BALTIMORE (WJZ) — Dangerous dogs on the loose, dog attacks and animal abuse. Baltimore’s Animal Control officers–overwhelmed by a flood of recent calls.

Now police vow to take action in those cases.

Meghan McCorkell has more on their efforts.

Police K-9 officers are being trained to assist in those investigations. It’s a move some say can’t come soon enough.

“I am devastated. That was my baby,” cried Vivian Jones.

Jones’ 15-year-old dog, Champ, was mauled to death in her own backyard by three loose put bulls Monday. And it wasn’t the first attack in her Glen neighborhood.

“Those pit bulls killed a dog on Sunday. They snatched the dog out of the owner’s arms,” said Jones.

Police were called for that first attack. But Animal Control officers were on other priority calls.

Animal Control officials say they were swamped with 275 calls that day alone. And just two officers were on duty.

Neighbors are furious the pit bulls weren’t taken.

“For it to happen again. I mean, it’s just… I mean, the whole community is in uproar about it. I mean, it really is a sad situation to see two dogs in three days. It really is ridiculous,” said Derrick Lennon, Glen Improvement Association.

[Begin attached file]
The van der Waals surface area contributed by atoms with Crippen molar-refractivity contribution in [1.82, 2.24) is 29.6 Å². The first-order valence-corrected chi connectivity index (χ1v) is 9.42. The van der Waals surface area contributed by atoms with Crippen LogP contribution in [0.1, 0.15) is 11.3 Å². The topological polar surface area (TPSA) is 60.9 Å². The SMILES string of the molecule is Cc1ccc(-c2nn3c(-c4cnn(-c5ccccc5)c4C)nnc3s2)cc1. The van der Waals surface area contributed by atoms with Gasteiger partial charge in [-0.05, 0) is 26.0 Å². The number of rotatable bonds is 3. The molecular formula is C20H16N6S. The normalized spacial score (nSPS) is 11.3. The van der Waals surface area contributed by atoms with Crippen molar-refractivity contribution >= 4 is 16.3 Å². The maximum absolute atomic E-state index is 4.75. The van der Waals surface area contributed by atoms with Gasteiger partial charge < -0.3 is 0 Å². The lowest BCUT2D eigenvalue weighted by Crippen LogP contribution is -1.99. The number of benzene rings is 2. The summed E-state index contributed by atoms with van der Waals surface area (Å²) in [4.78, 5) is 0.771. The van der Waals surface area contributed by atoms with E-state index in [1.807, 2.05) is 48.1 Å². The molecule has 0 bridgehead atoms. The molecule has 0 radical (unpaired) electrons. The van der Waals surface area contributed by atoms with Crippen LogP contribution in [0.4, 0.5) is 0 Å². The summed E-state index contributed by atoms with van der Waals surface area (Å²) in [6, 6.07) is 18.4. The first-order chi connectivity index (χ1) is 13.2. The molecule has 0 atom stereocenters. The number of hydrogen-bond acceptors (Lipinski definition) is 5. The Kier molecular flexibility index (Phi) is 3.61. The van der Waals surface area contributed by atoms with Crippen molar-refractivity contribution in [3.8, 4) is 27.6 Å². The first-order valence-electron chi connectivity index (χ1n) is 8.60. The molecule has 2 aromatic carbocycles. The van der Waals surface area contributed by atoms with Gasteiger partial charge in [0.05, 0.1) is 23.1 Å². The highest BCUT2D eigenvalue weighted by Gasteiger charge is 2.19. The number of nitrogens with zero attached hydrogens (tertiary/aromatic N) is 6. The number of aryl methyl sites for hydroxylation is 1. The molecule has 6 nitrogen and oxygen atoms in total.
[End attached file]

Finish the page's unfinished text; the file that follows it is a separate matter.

Last year alone, Animal Control received more than 24,000 calls. More than 4,000 of them involved animals in jeopardy.

Now city police are stepping in to help. A new pilot program is now training K-9 officers to assist in these types of investigations.

“K-9 will be working very closely with Animal Control. They’ll be doing follow ups, whether it’s in a home, residences or any other type of establishment in the city,” said Det. Jeremy Silbert, Baltimore City Police.

Those officers will be part of an animal abuse response team to look into cases, like the streak of abused animals found in the city this spring.

Some say the added help can’t come soon enough.

“The city has to do better to try to resolve this issue,” said Lennon.

Several of those K-9 officers have already completed the training and are actively helping in those investigations.

The new pilot program is in response to a scathing report released by the mayor’s Anti-Animal Abuse Commission that accused police of not taking animal abuse seriously.


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